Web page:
Benign inflationary growth, a slow rise in employment, and low consumer confidence prompted the Reserve Bank to cut rates at its November Board meeting

FOR THE second consecutive year, the Reserve Bank (RBA) managed to upstage the race that stops the nation.


Last year, the RBA angered home owners and corporate borrowers when it lifted the official cash rate by 25 basis points.

This year, the story was a little different.

The Bank gave borrowers a reason to celebrate the Melbourne Cup, cutting rates for the first time in more than two and a half years.

Westpac’s chief economist Bill Evans was among the first to predict the RBA would choose to cut. He continues to predict the central bank will chop 100 basis points over the cycle, trimming them to 3.75 per cent.

“We continue to expect that the next cut will come in February after the Bank gets further evidence on inflation and has time to assess the impact of this move,” Mr Evans says.

He noted that the RBA described a 4.5 per cent cash rate as “more neutral” rather than “neutral”.

“The [RBA] Governor correctly continues to describe overall financial conditions as tighter than normal, recognising weak credit growth and falling house prices,” he says.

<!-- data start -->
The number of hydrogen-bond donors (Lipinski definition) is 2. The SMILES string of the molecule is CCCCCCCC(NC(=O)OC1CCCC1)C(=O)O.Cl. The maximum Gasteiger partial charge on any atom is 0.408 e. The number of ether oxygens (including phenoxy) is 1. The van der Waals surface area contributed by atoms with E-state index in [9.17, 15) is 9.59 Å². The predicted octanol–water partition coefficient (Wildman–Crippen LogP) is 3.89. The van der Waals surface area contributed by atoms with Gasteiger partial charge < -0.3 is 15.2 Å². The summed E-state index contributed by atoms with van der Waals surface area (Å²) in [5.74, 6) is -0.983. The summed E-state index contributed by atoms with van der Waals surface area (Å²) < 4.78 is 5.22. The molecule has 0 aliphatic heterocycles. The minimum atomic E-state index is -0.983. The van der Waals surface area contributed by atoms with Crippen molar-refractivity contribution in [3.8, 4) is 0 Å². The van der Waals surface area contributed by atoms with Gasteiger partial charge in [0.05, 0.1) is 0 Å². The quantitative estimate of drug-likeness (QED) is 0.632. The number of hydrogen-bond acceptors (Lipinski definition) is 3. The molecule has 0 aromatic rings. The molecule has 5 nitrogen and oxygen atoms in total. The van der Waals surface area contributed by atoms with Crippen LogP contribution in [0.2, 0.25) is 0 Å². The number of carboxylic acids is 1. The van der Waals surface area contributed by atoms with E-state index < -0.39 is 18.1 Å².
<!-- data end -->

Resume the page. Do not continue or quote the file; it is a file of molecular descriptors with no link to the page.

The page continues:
“There is also a much less upbeat description of the external sector.

“China is now described as having slowed, commodity prices are now recognised as having ‘generally declined’ and global trade is now recognised as being affected by the slowdown in Europe.”

Three of the four majors passed on November’s 25 basis point rate reduction in full to their borrowers.

ANZ, Westpac and CBA subsequently boasted new rates of 7.55, 7.61 and 7.56 per cent respectively.

National Australia Bank passed on just a 0.2 per cent rate cut to borrowers although the bank still has the lowest standard variable rate of all the majors.

The lender’s new rate sits at just 7.47 per cent – significantly lower than its nearest competitor, ANZ.

While the banks were all happy to pass on some, if not all of the rate cut to their borrowers in November, it will be interesting to see what they choose to do if the Reserve Bank decides to cut rates again.

Already economists are pencilling in additional downward rate movements early in the New Year.

The Commonwealth Bank of Australia’s senior economist Michael Workman is confident there are more rate cuts on the horizon, refusing to depict November’s rate announcement as a “on off move”.

“They’re saying, in their reading of it, that it could be some time before all these concerns about the European situation can be finalised and they believe that, in the meantime, there could be a period of more conservative spending behaviour by firms and households,” Mr Workman says.


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